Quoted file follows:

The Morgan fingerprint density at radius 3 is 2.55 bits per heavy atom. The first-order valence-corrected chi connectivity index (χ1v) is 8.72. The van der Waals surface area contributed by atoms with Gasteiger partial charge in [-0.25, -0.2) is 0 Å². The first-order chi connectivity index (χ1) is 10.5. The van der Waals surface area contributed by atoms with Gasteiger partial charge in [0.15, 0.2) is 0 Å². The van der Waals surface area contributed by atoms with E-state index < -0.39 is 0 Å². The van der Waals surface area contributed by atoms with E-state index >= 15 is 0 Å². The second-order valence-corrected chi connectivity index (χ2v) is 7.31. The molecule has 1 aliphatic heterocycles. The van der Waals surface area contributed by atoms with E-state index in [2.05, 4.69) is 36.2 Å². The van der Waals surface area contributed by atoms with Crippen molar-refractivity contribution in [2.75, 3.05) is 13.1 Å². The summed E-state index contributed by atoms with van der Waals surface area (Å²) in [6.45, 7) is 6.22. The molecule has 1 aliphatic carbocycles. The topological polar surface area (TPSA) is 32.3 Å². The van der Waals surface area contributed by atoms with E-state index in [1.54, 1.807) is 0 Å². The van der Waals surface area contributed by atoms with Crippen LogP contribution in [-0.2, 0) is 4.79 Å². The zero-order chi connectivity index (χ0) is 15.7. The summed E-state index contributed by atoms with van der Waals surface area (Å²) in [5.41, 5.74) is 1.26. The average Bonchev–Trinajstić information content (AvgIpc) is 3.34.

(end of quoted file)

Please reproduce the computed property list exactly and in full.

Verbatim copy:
The Morgan fingerprint density at radius 3 is 2.55 bits per heavy atom. The first-order valence-corrected chi connectivity index (χ1v) is 8.72. The van der Waals surface area contributed by atoms with Gasteiger partial charge in [-0.25, -0.2) is 0 Å². The first-order chi connectivity index (χ1) is 10.5. The van der Waals surface area contributed by atoms with Gasteiger partial charge in [0.15, 0.2) is 0 Å². The van der Waals surface area contributed by atoms with E-state index < -0.39 is 0 Å². The van der Waals surface area contributed by atoms with E-state index >= 15 is 0 Å². The second-order valence-corrected chi connectivity index (χ2v) is 7.31. The molecule has 1 aliphatic heterocycles. The van der Waals surface area contributed by atoms with E-state index in [2.05, 4.69) is 36.2 Å². The van der Waals surface area contributed by atoms with Crippen molar-refractivity contribution in [2.75, 3.05) is 13.1 Å². The summed E-state index contributed by atoms with van der Waals surface area (Å²) in [6.45, 7) is 6.22. The molecule has 1 aliphatic carbocycles. The topological polar surface area (TPSA) is 32.3 Å². The van der Waals surface area contributed by atoms with E-state index in [1.54, 1.807) is 0 Å². The van der Waals surface area contributed by atoms with Crippen LogP contribution in [-0.2, 0) is 4.79 Å². The zero-order chi connectivity index (χ0) is 15.7. The summed E-state index contributed by atoms with van der Waals surface area (Å²) in [5.41, 5.74) is 1.26. The average Bonchev–Trinajstić information content (AvgIpc) is 3.34.